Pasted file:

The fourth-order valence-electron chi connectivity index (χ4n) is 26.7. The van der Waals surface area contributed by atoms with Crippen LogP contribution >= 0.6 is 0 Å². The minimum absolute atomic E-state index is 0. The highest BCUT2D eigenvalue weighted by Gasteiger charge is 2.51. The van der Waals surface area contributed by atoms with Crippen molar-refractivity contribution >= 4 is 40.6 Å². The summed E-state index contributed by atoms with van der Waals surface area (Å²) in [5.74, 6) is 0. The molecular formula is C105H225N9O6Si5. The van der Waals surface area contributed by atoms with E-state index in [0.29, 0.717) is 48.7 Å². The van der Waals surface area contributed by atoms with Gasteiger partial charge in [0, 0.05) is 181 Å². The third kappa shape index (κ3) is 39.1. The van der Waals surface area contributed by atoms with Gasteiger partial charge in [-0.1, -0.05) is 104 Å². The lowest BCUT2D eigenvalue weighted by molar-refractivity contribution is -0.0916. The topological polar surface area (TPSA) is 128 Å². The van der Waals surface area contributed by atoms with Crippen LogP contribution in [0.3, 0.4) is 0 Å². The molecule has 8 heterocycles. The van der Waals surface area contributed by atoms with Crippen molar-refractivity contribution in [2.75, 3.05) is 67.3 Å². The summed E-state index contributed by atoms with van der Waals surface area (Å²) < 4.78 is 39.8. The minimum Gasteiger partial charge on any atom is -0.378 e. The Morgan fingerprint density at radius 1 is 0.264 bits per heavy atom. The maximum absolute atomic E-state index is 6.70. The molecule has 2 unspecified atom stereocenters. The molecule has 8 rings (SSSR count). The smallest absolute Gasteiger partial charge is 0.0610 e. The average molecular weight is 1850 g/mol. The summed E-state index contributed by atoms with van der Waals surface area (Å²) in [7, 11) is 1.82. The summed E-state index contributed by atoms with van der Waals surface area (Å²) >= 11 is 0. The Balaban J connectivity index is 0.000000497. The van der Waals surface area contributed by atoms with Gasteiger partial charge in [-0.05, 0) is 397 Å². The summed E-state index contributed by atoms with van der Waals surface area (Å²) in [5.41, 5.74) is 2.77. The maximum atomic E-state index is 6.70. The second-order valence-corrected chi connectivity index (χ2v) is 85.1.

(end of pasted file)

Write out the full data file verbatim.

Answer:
The fourth-order valence-electron chi connectivity index (χ4n) is 26.7. The van der Waals surface area contributed by atoms with Crippen LogP contribution >= 0.6 is 0 Å². The minimum absolute atomic E-state index is 0. The highest BCUT2D eigenvalue weighted by Gasteiger charge is 2.51. The van der Waals surface area contributed by atoms with Crippen molar-refractivity contribution >= 4 is 40.6 Å². The summed E-state index contributed by atoms with van der Waals surface area (Å²) in [5.74, 6) is 0. The molecular formula is C105H225N9O6Si5. The van der Waals surface area contributed by atoms with E-state index in [0.29, 0.717) is 48.7 Å². The van der Waals surface area contributed by atoms with Gasteiger partial charge in [0, 0.05) is 181 Å². The third kappa shape index (κ3) is 39.1. The van der Waals surface area contributed by atoms with Gasteiger partial charge in [-0.1, -0.05) is 104 Å². The lowest BCUT2D eigenvalue weighted by molar-refractivity contribution is -0.0916. The topological polar surface area (TPSA) is 128 Å². The van der Waals surface area contributed by atoms with Crippen LogP contribution in [0.3, 0.4) is 0 Å². The molecule has 8 heterocycles. The van der Waals surface area contributed by atoms with Crippen molar-refractivity contribution in [2.75, 3.05) is 67.3 Å². The summed E-state index contributed by atoms with van der Waals surface area (Å²) < 4.78 is 39.8. The minimum Gasteiger partial charge on any atom is -0.378 e. The Morgan fingerprint density at radius 1 is 0.264 bits per heavy atom. The maximum absolute atomic E-state index is 6.70. The molecule has 2 unspecified atom stereocenters. The molecule has 8 rings (SSSR count). The smallest absolute Gasteiger partial charge is 0.0610 e. The average molecular weight is 1850 g/mol. The summed E-state index contributed by atoms with van der Waals surface area (Å²) in [7, 11) is 1.82. The summed E-state index contributed by atoms with van der Waals surface area (Å²) >= 11 is 0. The Balaban J connectivity index is 0.000000497. The van der Waals surface area contributed by atoms with Gasteiger partial charge in [-0.05, 0) is 397 Å². The summed E-state index contributed by atoms with van der Waals surface area (Å²) in [5.41, 5.74) is 2.77. The maximum atomic E-state index is 6.70. The second-order valence-corrected chi connectivity index (χ2v) is 85.1.